The 30th annual Fiddle and Bango Contest will begin at 10:30 a.m. Saturday in Columbia State Historic Park.
Spectator admission is free.
Entry fee for musicians is $12 per category, with signups from 9 to 10:30 a.m.
There also will be a chili cookoff sponsored by the Columbia Chamber of Commerce.
The contest is open to musicians of all ages and genres.
"Since the beginning of this competition there have been professionals andamateurs alike that compete against each other and it always surprised me how often the pros have lost to these hopeful players," said Mike Keene, a past organizer of the contest and current consultant. "Past winners have gone on to play the main stage at Strawberry Music Festival, and we were always happy to hear that."
The competition categories are fiddle, banjo, guitar, mandolin, vocals and miscellaneous. Cash prizes are awarded to first and second place in each category, with gift certificates for third place.
The grand prize is a gold nugget, which will be awarded about 4:30 p.m.
The 2012 contest is dedicated to the memory of Denise Kerner, lthe event coordinator for many years who died unexpectedly in April at age 54.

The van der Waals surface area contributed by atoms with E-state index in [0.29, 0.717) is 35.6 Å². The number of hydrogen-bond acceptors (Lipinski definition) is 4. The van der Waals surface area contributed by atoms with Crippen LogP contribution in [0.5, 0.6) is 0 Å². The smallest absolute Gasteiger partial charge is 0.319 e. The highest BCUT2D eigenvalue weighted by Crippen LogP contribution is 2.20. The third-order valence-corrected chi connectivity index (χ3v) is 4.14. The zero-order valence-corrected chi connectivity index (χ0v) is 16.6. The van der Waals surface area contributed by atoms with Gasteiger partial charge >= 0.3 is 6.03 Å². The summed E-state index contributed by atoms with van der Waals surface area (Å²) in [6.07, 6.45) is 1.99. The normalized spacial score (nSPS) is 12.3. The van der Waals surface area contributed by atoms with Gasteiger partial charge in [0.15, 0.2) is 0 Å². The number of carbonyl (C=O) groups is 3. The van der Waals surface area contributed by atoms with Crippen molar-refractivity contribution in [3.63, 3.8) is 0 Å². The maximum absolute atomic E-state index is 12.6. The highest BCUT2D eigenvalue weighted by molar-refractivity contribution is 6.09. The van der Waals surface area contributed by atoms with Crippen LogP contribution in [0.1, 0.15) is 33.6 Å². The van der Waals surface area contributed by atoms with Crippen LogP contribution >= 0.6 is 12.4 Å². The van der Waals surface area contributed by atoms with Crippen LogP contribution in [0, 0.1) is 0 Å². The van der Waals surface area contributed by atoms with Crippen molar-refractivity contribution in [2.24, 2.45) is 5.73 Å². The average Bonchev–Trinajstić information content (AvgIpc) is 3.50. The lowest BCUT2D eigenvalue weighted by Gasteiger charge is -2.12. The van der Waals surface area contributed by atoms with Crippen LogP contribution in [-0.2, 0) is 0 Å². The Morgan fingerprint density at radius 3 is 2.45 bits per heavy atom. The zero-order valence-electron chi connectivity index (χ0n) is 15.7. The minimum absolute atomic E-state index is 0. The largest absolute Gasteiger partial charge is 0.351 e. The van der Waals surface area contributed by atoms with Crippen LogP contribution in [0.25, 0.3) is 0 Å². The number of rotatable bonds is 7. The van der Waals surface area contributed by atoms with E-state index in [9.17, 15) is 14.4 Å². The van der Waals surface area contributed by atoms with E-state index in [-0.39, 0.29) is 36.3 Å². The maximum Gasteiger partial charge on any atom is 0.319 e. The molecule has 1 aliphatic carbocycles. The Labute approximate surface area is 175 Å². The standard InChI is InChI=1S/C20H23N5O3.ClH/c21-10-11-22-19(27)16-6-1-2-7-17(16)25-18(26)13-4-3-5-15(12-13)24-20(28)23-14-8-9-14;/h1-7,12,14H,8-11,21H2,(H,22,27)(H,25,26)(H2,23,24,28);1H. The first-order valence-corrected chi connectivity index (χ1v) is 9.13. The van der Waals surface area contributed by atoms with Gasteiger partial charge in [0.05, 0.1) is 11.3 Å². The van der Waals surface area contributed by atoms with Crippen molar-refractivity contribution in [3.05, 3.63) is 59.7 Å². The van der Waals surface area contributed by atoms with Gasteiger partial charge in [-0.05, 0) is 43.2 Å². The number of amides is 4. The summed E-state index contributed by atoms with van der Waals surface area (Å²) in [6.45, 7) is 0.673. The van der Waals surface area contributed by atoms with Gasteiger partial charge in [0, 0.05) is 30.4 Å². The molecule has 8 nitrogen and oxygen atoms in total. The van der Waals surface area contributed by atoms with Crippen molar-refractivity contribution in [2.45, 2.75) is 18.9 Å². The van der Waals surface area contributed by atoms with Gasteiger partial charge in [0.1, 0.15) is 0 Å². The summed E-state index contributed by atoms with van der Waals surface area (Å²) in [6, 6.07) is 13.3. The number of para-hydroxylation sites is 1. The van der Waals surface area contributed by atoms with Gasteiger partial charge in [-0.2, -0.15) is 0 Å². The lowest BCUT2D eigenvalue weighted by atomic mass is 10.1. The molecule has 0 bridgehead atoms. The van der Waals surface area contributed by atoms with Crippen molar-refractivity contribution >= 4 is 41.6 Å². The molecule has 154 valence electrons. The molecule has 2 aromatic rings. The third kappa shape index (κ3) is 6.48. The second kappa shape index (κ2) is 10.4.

Columbia's first Fiddle and Banjo Contest was held in 1983. However, the word banjo was misspelled on the back of the inaugural T-shirts, leading to an impromptu new name for the competition.
"We always love to explain about the use of 'Bango' instead of banjo," Keene said. "That misprint on the first T-shirt back in 1983 was so funny that we have used it ever since."
Judges this year will be Brian Massey of Thick Soup, Doug Johnson of Blue Shoes and last year's grand prize winner, Alex "Muddy" Smith.
"We always try to get past winners back as judges as well as longtime local musicians from the region," Keene said. "The judging is a tough job to say the least. They spend six hours with these players in front of them and the crowd at their backs. Sometimes they see a phenomenal fiddle player, perhaps the winner, at like 11:30 a.m. and then at 3:45 p.m. a 15-year-old guitar virtuoso gets up on the gazebo and blows them away. Things like that keep them on their feet with this competition."
Judging is based on a point system for rhythm, musicianship ad technique. Each contestant is required to have at least two songs to perform.
The chili cookoff was added in recent years, with Columbia merchants vying for the title.
A "tasting pass" that includes a souvenir tin cup, spoon, map to the chili hot spots and ballot is available for $6.
At noon the music breaks for about an hour to allow tasting.
"The chili competition is really fun," Keene said. "Honestly, it is a great way to brag to otherfellow merchants when you win the cookoff."
Visitors should bring their own chairs, hats and sunscreen.
T-shirts will be available for purchase.